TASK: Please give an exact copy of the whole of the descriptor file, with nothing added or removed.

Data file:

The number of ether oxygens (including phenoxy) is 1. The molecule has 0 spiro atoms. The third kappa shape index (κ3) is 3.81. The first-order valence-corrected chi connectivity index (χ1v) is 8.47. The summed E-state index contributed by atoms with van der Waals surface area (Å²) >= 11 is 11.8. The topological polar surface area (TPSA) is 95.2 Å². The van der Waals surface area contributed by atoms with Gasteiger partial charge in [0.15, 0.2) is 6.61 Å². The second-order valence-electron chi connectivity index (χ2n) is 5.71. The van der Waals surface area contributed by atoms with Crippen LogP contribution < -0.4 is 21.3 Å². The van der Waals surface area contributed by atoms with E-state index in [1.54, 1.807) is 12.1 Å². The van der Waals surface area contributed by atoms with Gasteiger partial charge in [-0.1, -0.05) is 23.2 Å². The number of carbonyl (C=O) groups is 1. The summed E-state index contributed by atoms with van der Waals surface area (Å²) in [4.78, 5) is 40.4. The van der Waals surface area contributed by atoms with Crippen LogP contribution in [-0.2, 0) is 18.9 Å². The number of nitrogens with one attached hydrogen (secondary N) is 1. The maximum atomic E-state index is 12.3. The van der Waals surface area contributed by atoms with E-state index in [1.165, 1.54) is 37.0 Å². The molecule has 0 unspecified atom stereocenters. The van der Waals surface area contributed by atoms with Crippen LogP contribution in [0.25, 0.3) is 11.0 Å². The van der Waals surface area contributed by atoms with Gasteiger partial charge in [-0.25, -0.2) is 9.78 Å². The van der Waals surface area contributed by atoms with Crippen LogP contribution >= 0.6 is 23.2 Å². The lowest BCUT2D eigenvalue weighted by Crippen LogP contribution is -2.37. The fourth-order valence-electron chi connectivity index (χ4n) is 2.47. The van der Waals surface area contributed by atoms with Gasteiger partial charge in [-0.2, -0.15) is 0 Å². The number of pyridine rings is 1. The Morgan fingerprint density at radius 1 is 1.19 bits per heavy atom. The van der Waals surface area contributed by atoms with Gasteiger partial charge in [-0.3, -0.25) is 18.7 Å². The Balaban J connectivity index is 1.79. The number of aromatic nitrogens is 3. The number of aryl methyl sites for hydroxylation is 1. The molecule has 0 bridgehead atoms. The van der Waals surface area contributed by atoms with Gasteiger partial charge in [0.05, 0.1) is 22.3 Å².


The number of ether oxygens (including phenoxy) is 1. The molecule has 0 spiro atoms. The third kappa shape index (κ3) is 3.81. The first-order valence-corrected chi connectivity index (χ1v) is 8.47. The summed E-state index contributed by atoms with van der Waals surface area (Å²) >= 11 is 11.8. The topological polar surface area (TPSA) is 95.2 Å². The van der Waals surface area contributed by atoms with Gasteiger partial charge in [0.15, 0.2) is 6.61 Å². The second-order valence-electron chi connectivity index (χ2n) is 5.71. The van der Waals surface area contributed by atoms with Crippen LogP contribution < -0.4 is 21.3 Å². The van der Waals surface area contributed by atoms with E-state index in [1.54, 1.807) is 12.1 Å². The van der Waals surface area contributed by atoms with Gasteiger partial charge in [-0.1, -0.05) is 23.2 Å². The number of carbonyl (C=O) groups is 1. The summed E-state index contributed by atoms with van der Waals surface area (Å²) in [4.78, 5) is 40.4. The van der Waals surface area contributed by atoms with Crippen LogP contribution in [-0.2, 0) is 18.9 Å². The number of nitrogens with one attached hydrogen (secondary N) is 1. The maximum atomic E-state index is 12.3. The van der Waals surface area contributed by atoms with E-state index in [1.165, 1.54) is 37.0 Å². The molecule has 0 unspecified atom stereocenters. The van der Waals surface area contributed by atoms with Crippen LogP contribution in [0.25, 0.3) is 11.0 Å². The van der Waals surface area contributed by atoms with Gasteiger partial charge in [-0.25, -0.2) is 9.78 Å². The van der Waals surface area contributed by atoms with Crippen LogP contribution >= 0.6 is 23.2 Å². The lowest BCUT2D eigenvalue weighted by Crippen LogP contribution is -2.37. The fourth-order valence-electron chi connectivity index (χ4n) is 2.47. The van der Waals surface area contributed by atoms with Gasteiger partial charge in [-0.2, -0.15) is 0 Å². The number of pyridine rings is 1. The Morgan fingerprint density at radius 1 is 1.19 bits per heavy atom. The van der Waals surface area contributed by atoms with Gasteiger partial charge in [-0.3, -0.25) is 18.7 Å². The Balaban J connectivity index is 1.79. The number of aromatic nitrogens is 3. The number of aryl methyl sites for hydroxylation is 1. The molecule has 0 bridgehead atoms. The van der Waals surface area contributed by atoms with Gasteiger partial charge in [0.05, 0.1) is 22.3 Å².